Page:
Peter Arnold to Be­come Pres­i­dent Of YMA Fash­ion Schol­ar­ship Fund

WWD Digital Daily - - News - BY JEAN E. PALMIERI

Peter Arnold is ea­ger to put his non­profit hat back on.

To­day, the for­mer chief ex­ec­u­tive of­fi­cer of Cush­nie & Ochs and Cyn­thia Row­ley will join the YMA Fash­ion Schol­ar­ship

Fund as its new ex­ec­u­tive di­rec­tor. For 80 years, the FSF has worked with col­leges to award promis­ing stu­dents in all as­pects of the fash­ion in­dus­try with schol­ar­ships to pur­sue their dreams. Its big event is in early Jan­uary when some 200 col­lege schol­ar­ship re­cip­i­ents come to New York to meet ex­ec­u­tives within the fash­ion in­dus­try and at­tend a fund-rais­ing gala. This year’s hon­orees for the event on Jan. 10 are Ryan Seacrest, Martha Stew­art and Macy’s Inc. pres­i­dent Hal Law­ton.

Over the course of his ca­reer, Arnold spent five years as ex­ec­u­tive di­rec­tor of the Coun­cil of Fash­ion De­sign­ers of Amer­ica, an­other non­profit or­ga­ni­za­tion, and he’s also a lawyer, mak­ing his ex­pe­ri­ence en­vi­able to his new em­ployer’s board.

Billy Sus­man, founder of Thread­stone Ad­vi­sors, and the cur­rent pres­i­dent of FSF, said: “Peter is a proven cham­pion of the next gen­er­a­tion of lead­ers in fash­ion. His ded­i­ca­tion to phil­an­thropic or­ga­ni­za­tions, com­bined with his deep knowl­edge and ex­pe­ri­ence at the helm of ma­jor fash­ion brands as well as of the CFDA, make him the ideal leader to ex­e­cute our mis­sion.”

Macy’s Marc Mas­tronardi, who will suc­ceed Sus­man at FSF in Jan­uary, added: “While at the CFDA, Peter led the or­ga­ni­za­tion’s char­i­ta­ble arm, work­ing closely with lead­ing de­sign schools and com­pa­nies to pro­vide sub­stan­tive sup­port to young de­sign­ers. His broad ex­pe­ri­ence across fash­ion and phi­lan­thropy will be key to his suc­cess in guid­ing FSF’s ini­tia­tives.”

Here, Arnold talks about what he hopes to bring to the or­ga­ni­za­tion to fur­ther ex­pand its reach.

WWD: What was your last role in the in­dus­try?

Peter Arnold: I was at Cush­nie & Ochs as their ceo. I don’t have a lin­ear ca­reer path. I started as a lawyer with a Wall Street firm and Fern Mal­lis was leav­ing the CFDA and the search com­mit­tee was look­ing within the in­dus­try and had a rel­a­tively short list. My name got men­tioned and I made a big ca­reer leap to the CFDA. When I got there, I worked to fig­ure out the role of the or­ga­ni­za­tion and how it’s con­nected to all the con­stituents: the de­sign­ers and re­tail­ers and pub­lish­ers and ed­i­tors. So it was a great tran­si­tion for me. WWD: Was fash­ion al­ways some­thing that ap­pealed to you?

P.A.: I had al­ways wanted to get into the fash­ion space. Qui­etly when I was a lawyer, I worked with friends who were de­sign­ers and gave them un­of­fi­cial le­gal ad­vice, but the more se­nior you get as a lawyer, the more lim­ited your points of en­try can be and I didn’t want to be a gen­eral coun­sel or a lawyer at a fash­ion brand. So this op­por­tu­nity at CFDA came along and it was a great fork in the road for me and I never looked back. There, my chal­lenge was: let’s look at the mis­sion and make sure that help­ing Amer­i­can de­sign­ers suc­ceed is still what ev­ery­one wants this or­ga­ni­za­tion to be. In fact it was. So then it was: how do you de­liver on that and pro­gram­mat­i­cally give peo­ple some ben­e­fit for be­ing mem­bers. That was re­ally the task for me for five years. [While I was there, I started think­ing that] some­day I can lever­age this ex­pe­ri­ence and go to a fash­ion brand on the op­er­at­ing side — and that’s what came to pass.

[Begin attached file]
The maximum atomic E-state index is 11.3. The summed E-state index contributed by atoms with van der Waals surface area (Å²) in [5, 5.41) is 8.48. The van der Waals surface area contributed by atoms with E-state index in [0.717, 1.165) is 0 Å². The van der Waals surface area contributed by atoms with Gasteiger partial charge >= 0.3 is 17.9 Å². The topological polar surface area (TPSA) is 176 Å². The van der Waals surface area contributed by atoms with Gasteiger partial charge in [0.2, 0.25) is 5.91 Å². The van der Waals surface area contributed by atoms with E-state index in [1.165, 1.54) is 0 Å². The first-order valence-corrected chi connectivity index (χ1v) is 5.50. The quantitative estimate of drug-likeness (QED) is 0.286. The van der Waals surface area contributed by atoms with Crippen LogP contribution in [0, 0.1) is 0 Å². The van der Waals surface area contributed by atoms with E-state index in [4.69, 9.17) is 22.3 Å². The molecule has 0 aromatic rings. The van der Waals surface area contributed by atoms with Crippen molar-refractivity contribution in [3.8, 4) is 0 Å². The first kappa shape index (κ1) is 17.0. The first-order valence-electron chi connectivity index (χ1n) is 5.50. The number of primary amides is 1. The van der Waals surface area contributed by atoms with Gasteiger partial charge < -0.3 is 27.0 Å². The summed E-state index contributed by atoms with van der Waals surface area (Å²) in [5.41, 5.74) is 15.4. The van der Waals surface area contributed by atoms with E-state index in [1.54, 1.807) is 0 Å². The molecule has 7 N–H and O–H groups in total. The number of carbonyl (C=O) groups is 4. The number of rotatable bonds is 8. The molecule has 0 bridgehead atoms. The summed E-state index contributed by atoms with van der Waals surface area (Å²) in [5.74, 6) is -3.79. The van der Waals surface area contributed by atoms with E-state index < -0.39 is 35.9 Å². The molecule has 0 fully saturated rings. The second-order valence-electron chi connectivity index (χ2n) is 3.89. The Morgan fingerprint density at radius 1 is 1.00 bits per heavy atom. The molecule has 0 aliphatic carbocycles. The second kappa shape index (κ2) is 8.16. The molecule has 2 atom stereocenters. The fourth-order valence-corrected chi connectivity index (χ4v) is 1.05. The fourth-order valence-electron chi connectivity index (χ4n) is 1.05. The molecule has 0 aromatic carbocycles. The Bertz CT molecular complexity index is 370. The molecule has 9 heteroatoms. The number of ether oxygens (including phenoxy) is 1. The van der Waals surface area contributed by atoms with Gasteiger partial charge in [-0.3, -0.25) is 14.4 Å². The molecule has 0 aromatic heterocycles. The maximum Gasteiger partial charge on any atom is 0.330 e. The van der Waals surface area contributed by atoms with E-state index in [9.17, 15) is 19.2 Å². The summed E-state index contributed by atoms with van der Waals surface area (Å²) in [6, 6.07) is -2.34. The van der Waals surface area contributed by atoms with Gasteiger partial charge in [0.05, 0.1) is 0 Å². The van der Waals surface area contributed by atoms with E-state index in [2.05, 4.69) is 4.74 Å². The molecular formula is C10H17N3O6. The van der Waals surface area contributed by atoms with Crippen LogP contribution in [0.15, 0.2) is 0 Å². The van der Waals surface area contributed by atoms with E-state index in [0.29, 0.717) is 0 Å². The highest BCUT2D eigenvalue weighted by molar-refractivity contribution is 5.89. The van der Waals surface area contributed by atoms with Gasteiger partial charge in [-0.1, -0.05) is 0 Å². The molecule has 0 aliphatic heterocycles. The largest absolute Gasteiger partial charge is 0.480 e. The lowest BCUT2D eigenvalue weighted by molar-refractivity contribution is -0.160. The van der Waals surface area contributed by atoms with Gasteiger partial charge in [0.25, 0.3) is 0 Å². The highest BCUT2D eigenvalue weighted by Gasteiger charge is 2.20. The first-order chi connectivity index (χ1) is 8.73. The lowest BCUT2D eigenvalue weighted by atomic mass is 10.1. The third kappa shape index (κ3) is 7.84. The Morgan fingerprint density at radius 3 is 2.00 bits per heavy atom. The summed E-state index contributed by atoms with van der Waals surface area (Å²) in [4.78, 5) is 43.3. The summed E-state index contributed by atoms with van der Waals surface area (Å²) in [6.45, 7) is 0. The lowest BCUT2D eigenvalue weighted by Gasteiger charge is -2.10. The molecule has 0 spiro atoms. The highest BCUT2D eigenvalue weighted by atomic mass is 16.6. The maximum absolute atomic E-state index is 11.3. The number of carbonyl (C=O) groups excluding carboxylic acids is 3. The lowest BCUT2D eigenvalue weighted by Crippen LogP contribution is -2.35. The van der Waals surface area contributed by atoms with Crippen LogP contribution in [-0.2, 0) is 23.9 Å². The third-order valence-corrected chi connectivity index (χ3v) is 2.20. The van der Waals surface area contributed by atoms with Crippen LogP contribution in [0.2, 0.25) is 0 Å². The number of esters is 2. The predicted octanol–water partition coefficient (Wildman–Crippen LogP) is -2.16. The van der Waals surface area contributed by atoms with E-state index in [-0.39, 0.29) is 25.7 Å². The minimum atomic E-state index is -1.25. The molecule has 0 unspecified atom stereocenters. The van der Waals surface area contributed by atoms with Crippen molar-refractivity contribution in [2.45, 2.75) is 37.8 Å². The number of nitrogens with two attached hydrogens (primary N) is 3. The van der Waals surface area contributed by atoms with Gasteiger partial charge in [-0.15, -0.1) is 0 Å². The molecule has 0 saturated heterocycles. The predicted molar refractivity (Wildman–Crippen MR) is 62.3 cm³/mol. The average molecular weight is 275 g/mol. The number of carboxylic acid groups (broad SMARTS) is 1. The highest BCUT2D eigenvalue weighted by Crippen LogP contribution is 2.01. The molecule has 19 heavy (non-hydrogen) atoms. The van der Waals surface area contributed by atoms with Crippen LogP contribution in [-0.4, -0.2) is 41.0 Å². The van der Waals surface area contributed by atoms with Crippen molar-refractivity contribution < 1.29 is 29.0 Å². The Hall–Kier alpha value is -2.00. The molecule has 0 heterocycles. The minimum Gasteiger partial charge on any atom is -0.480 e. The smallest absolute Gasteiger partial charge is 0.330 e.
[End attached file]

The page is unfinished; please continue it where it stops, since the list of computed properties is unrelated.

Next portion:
WWD: So you joined John Var­vatos? P.A.: Yes. John re­cruited me so I went there as pres­i­dent. I stayed there for a while and then went to Cyn­thia Row­ley for eight years, and when the pri­vate eq­uity group made their in­vest­ment in Cush­nie, I joined Cush­nie.

WWD: And now you’re go­ing back to the non­profit world.

WWD: Who else will you be tar­get­ing? P.A.: Stitch Fix and Elo­quii and Ama­zon Fash­ion. They’re not as in­ured to buy­ing a ta­ble and go­ing to a gala as they would be to get­ting up some­thing that feels mean­ing­ful and sub­stan­tive and gives a longer-term con­nec­tion and a re­turn for the fund­ing you’re giv­ing. So I’m not trou­bled by the Beene sit­u­a­tion, but there’s work to be done. The board re­ally feels that this is the fu­ture and in the longer term we want to cre­ate a real en­dow­ment that has legs and a depth and a sta­bil­ity that al­lows us to do this sort of stuff in a big­ger way.

He aims to di­ver­sify fund­ing for the or­ga­ni­za­tion ded­i­cated to ed­u­cat­ing the next gen­er­a­tion of fash­ion ex­ec­u­tives.

WWD: What do you like best about YMA/FSF?

P.A.: Their mis­sion is very sim­ple and pure and clean: it’s ed­u­ca­tion, and ei­ther that checks your box or it doesn’t. And there are so many other or­ga­ni­za­tions out there for whom ed­u­ca­tion res­onates: from search firms to Bloomberg. Those sorts of foun­da­tions are all com­mit­ted to ed­u­cat­ing com­mu­ni­ties that are un­der­served but are in some way con­nected to fash­ion.

What I love is that it’s 65 schools but it’s not Par­sons School of De­sign and Fash­ion In­sti­tute of Tech­nol­ogy and Pratt In­sti­tute only. It’s Spel­man and Morehouse and Columbia: it’s a great broad reach and de­liv­ers on the prom­ise of re­ally go­ing out there and reach­ing kids who may not have fig­ured it out yet. And there’s a huge alumni net­work, I think there are 1,500 FSF alums that are con­nected to schools and there’s a won­der­ful staff mem­ber who has worked there 12 years and also has re­la­tion­ships, which gives us lever­age.

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